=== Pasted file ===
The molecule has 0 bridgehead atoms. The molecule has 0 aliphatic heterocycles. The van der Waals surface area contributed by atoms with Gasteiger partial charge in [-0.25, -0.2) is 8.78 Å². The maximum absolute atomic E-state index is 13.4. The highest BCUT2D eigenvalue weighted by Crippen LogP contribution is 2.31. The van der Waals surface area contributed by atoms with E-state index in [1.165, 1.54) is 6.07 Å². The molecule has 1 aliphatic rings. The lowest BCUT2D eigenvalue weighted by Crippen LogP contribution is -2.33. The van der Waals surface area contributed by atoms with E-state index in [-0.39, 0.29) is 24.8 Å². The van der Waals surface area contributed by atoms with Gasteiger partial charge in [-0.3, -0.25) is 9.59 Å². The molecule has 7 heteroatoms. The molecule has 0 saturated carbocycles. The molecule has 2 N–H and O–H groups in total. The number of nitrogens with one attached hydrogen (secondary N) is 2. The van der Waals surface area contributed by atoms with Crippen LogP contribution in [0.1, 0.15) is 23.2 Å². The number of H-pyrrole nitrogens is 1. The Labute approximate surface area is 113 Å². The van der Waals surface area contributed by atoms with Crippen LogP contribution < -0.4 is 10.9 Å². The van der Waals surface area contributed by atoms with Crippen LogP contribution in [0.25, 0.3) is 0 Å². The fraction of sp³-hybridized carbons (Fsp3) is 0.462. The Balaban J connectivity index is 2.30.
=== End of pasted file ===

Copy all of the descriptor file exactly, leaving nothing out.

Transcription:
The molecule has 0 bridgehead atoms. The molecule has 0 aliphatic heterocycles. The van der Waals surface area contributed by atoms with Gasteiger partial charge in [-0.25, -0.2) is 8.78 Å². The maximum absolute atomic E-state index is 13.4. The highest BCUT2D eigenvalue weighted by Crippen LogP contribution is 2.31. The van der Waals surface area contributed by atoms with E-state index in [1.165, 1.54) is 6.07 Å². The molecule has 1 aliphatic rings. The lowest BCUT2D eigenvalue weighted by Crippen LogP contribution is -2.33. The van der Waals surface area contributed by atoms with E-state index in [-0.39, 0.29) is 24.8 Å². The van der Waals surface area contributed by atoms with Gasteiger partial charge in [-0.3, -0.25) is 9.59 Å². The molecule has 7 heteroatoms. The molecule has 0 saturated carbocycles. The molecule has 2 N–H and O–H groups in total. The number of nitrogens with one attached hydrogen (secondary N) is 2. The van der Waals surface area contributed by atoms with Crippen LogP contribution in [0.1, 0.15) is 23.2 Å². The number of H-pyrrole nitrogens is 1. The Labute approximate surface area is 113 Å². The van der Waals surface area contributed by atoms with Crippen LogP contribution < -0.4 is 10.9 Å². The van der Waals surface area contributed by atoms with Crippen LogP contribution in [0.25, 0.3) is 0 Å². The fraction of sp³-hybridized carbons (Fsp3) is 0.462. The Balaban J connectivity index is 2.30.